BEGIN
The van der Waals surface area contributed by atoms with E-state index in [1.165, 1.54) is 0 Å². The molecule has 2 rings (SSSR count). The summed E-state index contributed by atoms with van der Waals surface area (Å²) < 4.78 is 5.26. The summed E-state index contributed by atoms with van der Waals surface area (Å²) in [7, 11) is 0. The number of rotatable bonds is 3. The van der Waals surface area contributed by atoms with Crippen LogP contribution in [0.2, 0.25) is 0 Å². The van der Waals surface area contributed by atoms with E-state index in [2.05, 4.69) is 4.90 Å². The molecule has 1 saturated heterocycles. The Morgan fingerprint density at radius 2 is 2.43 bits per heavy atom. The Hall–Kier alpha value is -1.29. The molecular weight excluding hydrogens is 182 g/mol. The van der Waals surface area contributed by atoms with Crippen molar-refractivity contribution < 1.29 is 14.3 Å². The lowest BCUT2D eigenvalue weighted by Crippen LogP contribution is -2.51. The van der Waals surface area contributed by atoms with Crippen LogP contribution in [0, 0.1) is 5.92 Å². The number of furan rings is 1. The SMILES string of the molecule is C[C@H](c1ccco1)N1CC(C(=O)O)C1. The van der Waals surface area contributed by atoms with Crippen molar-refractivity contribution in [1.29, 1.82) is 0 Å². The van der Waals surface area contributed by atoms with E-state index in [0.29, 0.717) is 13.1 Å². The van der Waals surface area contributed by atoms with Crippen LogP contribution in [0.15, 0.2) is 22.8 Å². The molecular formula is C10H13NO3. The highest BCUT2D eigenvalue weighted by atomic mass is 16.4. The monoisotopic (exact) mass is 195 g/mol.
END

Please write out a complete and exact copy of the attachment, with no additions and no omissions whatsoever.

The van der Waals surface area contributed by atoms with E-state index in [1.165, 1.54) is 0 Å². The molecule has 2 rings (SSSR count). The summed E-state index contributed by atoms with van der Waals surface area (Å²) < 4.78 is 5.26. The summed E-state index contributed by atoms with van der Waals surface area (Å²) in [7, 11) is 0. The number of rotatable bonds is 3. The van der Waals surface area contributed by atoms with Crippen LogP contribution in [0.2, 0.25) is 0 Å². The van der Waals surface area contributed by atoms with E-state index in [2.05, 4.69) is 4.90 Å². The molecule has 1 saturated heterocycles. The Morgan fingerprint density at radius 2 is 2.43 bits per heavy atom. The Hall–Kier alpha value is -1.29. The molecular weight excluding hydrogens is 182 g/mol. The van der Waals surface area contributed by atoms with Crippen molar-refractivity contribution < 1.29 is 14.3 Å². The lowest BCUT2D eigenvalue weighted by Crippen LogP contribution is -2.51. The van der Waals surface area contributed by atoms with Crippen LogP contribution in [0, 0.1) is 5.92 Å². The number of furan rings is 1. The SMILES string of the molecule is C[C@H](c1ccco1)N1CC(C(=O)O)C1. The van der Waals surface area contributed by atoms with Crippen molar-refractivity contribution in [1.29, 1.82) is 0 Å². The van der Waals surface area contributed by atoms with E-state index in [0.29, 0.717) is 13.1 Å². The van der Waals surface area contributed by atoms with Crippen LogP contribution in [0.15, 0.2) is 22.8 Å². The molecular formula is C10H13NO3. The highest BCUT2D eigenvalue weighted by atomic mass is 16.4. The monoisotopic (exact) mass is 195 g/mol.